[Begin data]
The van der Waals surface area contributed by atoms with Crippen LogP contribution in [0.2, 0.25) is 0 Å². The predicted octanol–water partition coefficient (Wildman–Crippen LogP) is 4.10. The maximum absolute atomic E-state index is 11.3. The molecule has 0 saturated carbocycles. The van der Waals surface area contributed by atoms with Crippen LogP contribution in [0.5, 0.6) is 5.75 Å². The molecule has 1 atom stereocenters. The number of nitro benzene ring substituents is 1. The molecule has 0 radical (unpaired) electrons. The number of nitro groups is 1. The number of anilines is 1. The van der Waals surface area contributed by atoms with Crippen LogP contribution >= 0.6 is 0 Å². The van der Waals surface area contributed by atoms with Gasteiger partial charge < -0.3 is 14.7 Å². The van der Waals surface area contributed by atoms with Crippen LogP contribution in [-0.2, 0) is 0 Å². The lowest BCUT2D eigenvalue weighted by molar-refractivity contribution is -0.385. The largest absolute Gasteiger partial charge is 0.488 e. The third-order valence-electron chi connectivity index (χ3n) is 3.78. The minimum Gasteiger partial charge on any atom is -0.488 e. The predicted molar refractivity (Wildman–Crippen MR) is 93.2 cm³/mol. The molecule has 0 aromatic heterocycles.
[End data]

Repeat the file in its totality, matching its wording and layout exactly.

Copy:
The van der Waals surface area contributed by atoms with Crippen LogP contribution in [0.2, 0.25) is 0 Å². The predicted octanol–water partition coefficient (Wildman–Crippen LogP) is 4.10. The maximum absolute atomic E-state index is 11.3. The molecule has 0 saturated carbocycles. The van der Waals surface area contributed by atoms with Crippen LogP contribution in [0.5, 0.6) is 5.75 Å². The molecule has 1 atom stereocenters. The number of nitro benzene ring substituents is 1. The molecule has 0 radical (unpaired) electrons. The number of nitro groups is 1. The number of anilines is 1. The van der Waals surface area contributed by atoms with Crippen LogP contribution >= 0.6 is 0 Å². The van der Waals surface area contributed by atoms with Gasteiger partial charge < -0.3 is 14.7 Å². The van der Waals surface area contributed by atoms with Crippen LogP contribution in [-0.2, 0) is 0 Å². The lowest BCUT2D eigenvalue weighted by molar-refractivity contribution is -0.385. The largest absolute Gasteiger partial charge is 0.488 e. The third-order valence-electron chi connectivity index (χ3n) is 3.78. The minimum Gasteiger partial charge on any atom is -0.488 e. The predicted molar refractivity (Wildman–Crippen MR) is 93.2 cm³/mol. The molecule has 0 aromatic heterocycles.